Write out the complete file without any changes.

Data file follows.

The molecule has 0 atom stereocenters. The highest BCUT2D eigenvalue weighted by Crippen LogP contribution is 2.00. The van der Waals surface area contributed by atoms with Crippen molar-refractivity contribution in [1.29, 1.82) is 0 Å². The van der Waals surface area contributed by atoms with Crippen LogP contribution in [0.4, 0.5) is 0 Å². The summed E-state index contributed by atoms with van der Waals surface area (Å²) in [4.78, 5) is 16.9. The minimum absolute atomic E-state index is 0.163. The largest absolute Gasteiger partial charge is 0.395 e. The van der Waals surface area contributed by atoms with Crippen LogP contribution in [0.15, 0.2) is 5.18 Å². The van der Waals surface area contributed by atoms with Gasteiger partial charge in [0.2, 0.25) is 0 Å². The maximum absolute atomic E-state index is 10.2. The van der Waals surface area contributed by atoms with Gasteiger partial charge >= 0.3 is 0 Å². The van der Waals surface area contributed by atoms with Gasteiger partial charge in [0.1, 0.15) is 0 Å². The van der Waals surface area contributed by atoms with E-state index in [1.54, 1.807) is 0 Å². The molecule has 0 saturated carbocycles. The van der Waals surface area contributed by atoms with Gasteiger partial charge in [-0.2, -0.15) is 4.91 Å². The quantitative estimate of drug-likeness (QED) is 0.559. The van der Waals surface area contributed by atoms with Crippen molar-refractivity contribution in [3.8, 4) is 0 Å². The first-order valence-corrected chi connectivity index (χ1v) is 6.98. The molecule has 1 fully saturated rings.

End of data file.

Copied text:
The molecule has 0 atom stereocenters. The highest BCUT2D eigenvalue weighted by Crippen LogP contribution is 2.00. The van der Waals surface area contributed by atoms with Crippen molar-refractivity contribution in [1.29, 1.82) is 0 Å². The van der Waals surface area contributed by atoms with Crippen LogP contribution in [0.4, 0.5) is 0 Å². The summed E-state index contributed by atoms with van der Waals surface area (Å²) in [4.78, 5) is 16.9. The minimum absolute atomic E-state index is 0.163. The largest absolute Gasteiger partial charge is 0.395 e. The van der Waals surface area contributed by atoms with Crippen LogP contribution in [0.15, 0.2) is 5.18 Å². The van der Waals surface area contributed by atoms with Gasteiger partial charge in [0.2, 0.25) is 0 Å². The maximum absolute atomic E-state index is 10.2. The van der Waals surface area contributed by atoms with Gasteiger partial charge >= 0.3 is 0 Å². The van der Waals surface area contributed by atoms with Gasteiger partial charge in [0.1, 0.15) is 0 Å². The van der Waals surface area contributed by atoms with E-state index in [1.54, 1.807) is 0 Å². The molecule has 0 saturated carbocycles. The van der Waals surface area contributed by atoms with Gasteiger partial charge in [-0.2, -0.15) is 4.91 Å². The quantitative estimate of drug-likeness (QED) is 0.559. The van der Waals surface area contributed by atoms with Crippen molar-refractivity contribution in [3.8, 4) is 0 Å². The first-order valence-corrected chi connectivity index (χ1v) is 6.98. The molecule has 1 fully saturated rings.